Have you ever seen a superhero movie?
Then you know all about the Doctrine of the Two Ways. This is the rule that says that the good guys are rewarded and the bad guys are punished. And it's at the heart of Deuteronomy.
In Deuteronomy, being a good guy means kicking idols to the curb and worshipping God in Jerusalem. If you do what's right, God will reward you. Do the wrong thing, and God's punishment will hit you harder and faster than a speeding bullet.
Okay, sounds pretty simple. If you do good and bad things happen, according to the Deuteronomy, it means you've sinned. You can show people your temple attendance record. You can tell them about that time you smashed the idols in your neighbor's front yard. But if bad things happen to you, you're a sinner. Case closed.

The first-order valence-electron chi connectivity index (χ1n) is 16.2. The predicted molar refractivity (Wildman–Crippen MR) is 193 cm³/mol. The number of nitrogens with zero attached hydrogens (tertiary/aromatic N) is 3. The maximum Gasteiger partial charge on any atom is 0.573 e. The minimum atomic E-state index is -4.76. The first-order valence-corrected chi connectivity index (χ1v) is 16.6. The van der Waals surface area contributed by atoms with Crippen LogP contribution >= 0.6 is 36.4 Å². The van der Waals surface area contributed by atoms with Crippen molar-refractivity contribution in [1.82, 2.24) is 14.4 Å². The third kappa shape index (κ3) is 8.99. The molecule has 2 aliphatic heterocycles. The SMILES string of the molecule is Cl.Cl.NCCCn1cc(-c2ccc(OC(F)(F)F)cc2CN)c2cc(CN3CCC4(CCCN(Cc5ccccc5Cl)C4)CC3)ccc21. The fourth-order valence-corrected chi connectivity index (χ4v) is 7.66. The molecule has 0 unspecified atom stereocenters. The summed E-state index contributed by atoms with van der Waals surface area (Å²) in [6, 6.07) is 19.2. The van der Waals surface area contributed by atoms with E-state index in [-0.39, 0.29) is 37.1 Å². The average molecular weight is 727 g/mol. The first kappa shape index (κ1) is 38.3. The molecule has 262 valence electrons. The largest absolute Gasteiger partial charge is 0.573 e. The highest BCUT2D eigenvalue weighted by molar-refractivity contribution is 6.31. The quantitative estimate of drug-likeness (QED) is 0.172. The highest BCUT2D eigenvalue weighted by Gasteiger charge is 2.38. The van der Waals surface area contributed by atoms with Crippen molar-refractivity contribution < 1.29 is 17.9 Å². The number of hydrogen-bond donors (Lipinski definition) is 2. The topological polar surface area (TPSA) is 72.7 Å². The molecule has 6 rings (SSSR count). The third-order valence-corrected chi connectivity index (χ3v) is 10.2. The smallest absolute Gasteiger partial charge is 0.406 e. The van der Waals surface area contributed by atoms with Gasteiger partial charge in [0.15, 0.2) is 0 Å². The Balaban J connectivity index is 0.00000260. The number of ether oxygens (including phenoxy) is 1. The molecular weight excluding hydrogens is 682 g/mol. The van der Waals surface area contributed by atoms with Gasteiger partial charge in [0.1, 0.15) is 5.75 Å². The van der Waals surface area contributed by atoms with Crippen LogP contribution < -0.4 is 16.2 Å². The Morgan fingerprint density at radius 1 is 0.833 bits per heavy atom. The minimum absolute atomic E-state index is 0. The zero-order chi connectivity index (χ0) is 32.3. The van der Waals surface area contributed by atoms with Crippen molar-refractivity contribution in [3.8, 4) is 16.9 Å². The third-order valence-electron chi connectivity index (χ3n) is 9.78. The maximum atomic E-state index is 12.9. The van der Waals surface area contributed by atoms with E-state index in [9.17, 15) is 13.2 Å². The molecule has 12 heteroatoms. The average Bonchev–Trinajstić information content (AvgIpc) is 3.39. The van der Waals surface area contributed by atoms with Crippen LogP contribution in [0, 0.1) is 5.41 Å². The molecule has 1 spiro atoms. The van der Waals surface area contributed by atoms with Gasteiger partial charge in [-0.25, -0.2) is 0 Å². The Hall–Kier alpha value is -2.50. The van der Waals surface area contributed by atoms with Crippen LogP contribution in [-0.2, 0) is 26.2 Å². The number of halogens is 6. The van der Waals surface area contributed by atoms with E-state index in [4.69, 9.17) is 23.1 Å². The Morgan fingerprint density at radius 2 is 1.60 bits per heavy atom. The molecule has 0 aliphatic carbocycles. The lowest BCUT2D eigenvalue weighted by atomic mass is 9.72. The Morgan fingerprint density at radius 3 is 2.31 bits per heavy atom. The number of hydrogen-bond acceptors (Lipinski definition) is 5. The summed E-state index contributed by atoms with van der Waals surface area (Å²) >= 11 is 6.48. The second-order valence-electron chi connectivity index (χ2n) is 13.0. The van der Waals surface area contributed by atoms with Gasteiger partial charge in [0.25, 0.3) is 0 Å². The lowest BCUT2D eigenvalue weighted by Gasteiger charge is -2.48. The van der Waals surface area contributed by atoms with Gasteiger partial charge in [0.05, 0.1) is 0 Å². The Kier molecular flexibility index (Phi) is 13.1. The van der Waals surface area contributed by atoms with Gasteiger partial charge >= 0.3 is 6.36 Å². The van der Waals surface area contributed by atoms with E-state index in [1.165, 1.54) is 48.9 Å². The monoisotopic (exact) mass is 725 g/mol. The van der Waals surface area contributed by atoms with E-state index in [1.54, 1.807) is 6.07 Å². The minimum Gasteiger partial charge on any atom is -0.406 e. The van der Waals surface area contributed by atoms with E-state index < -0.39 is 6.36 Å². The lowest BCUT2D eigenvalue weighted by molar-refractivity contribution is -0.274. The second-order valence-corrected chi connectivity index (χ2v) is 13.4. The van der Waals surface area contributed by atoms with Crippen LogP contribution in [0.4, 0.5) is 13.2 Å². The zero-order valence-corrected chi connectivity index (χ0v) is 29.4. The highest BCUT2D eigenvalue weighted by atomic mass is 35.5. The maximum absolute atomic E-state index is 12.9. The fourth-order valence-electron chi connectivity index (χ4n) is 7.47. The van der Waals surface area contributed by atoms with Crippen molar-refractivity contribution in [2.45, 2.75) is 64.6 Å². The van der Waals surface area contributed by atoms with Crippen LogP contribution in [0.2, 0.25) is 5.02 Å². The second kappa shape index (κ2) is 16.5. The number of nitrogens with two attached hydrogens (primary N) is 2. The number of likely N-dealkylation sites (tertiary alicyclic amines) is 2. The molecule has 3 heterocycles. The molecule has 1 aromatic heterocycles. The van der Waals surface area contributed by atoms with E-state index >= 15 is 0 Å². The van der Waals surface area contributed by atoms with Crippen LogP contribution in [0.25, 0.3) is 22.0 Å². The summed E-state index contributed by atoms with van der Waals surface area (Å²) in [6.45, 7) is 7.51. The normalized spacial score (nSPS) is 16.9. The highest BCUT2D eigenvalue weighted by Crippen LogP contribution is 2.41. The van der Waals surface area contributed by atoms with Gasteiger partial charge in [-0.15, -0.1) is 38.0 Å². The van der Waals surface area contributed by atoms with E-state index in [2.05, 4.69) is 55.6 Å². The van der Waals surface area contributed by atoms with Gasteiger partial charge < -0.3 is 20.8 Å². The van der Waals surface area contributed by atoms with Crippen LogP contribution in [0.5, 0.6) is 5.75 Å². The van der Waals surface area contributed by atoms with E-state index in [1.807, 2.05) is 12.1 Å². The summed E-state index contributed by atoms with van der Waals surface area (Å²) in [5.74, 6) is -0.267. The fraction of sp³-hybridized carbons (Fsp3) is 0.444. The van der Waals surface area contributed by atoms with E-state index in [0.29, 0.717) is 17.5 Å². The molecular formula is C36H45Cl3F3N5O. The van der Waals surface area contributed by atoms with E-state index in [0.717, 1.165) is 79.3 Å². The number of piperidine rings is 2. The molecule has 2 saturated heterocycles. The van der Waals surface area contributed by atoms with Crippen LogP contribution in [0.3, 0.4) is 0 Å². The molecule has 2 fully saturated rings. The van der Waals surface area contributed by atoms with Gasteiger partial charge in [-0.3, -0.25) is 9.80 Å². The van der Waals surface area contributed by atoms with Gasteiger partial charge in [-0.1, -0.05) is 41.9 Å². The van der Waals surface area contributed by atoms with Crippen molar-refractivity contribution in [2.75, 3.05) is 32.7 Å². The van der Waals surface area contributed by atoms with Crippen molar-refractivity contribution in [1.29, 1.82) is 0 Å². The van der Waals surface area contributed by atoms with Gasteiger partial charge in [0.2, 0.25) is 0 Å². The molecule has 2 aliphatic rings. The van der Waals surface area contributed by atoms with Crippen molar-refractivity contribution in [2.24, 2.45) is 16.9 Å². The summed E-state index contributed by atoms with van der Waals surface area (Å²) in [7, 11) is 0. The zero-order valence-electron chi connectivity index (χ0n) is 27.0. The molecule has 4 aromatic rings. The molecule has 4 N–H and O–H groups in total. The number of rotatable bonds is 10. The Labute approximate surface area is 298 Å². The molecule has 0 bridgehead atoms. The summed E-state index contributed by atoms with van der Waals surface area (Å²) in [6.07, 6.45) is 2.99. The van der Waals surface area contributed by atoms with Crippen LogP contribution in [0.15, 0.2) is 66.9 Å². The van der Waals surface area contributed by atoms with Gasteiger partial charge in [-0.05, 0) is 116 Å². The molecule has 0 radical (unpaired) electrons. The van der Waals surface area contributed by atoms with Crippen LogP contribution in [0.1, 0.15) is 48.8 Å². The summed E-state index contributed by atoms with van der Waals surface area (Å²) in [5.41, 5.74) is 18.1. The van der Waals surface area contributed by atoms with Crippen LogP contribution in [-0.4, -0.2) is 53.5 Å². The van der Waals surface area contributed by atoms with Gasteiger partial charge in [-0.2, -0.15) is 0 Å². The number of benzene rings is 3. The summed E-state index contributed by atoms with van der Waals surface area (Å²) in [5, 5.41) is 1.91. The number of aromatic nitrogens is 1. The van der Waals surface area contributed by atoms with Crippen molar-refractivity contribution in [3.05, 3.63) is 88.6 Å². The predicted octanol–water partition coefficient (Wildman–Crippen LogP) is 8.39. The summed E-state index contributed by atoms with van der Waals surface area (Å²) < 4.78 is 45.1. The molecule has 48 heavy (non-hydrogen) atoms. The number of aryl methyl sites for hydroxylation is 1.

As we all know, though, things aren't usually that cut and dry. In later years, writers will have to confront the fact that the Doctrine of the Two Ways doesn't explain all of human life. Whereas things in Deuteronomy are painted in very black and white ways, a book like Job represents a much more sophisticated treatise on life.
It's not that life was simpler or more straightforward during the historical moment that Deuteronomy was written, but the writing was designed to create a community. Communities are created by building in-groups and out-groups, right? You're either in (and good) or out (and bad).
Because the Doctrine of the Two Ways isn't sophisticated enough to cover all the complex life situations, Deuteronomy gives us case law, too—if Bob steals your sheep on a Saturday, do this. If he steals it on a Sunday, do that.
Do you think any of the more specific regulations in Deuteronomy contradict the Doctrine of the Two Ways?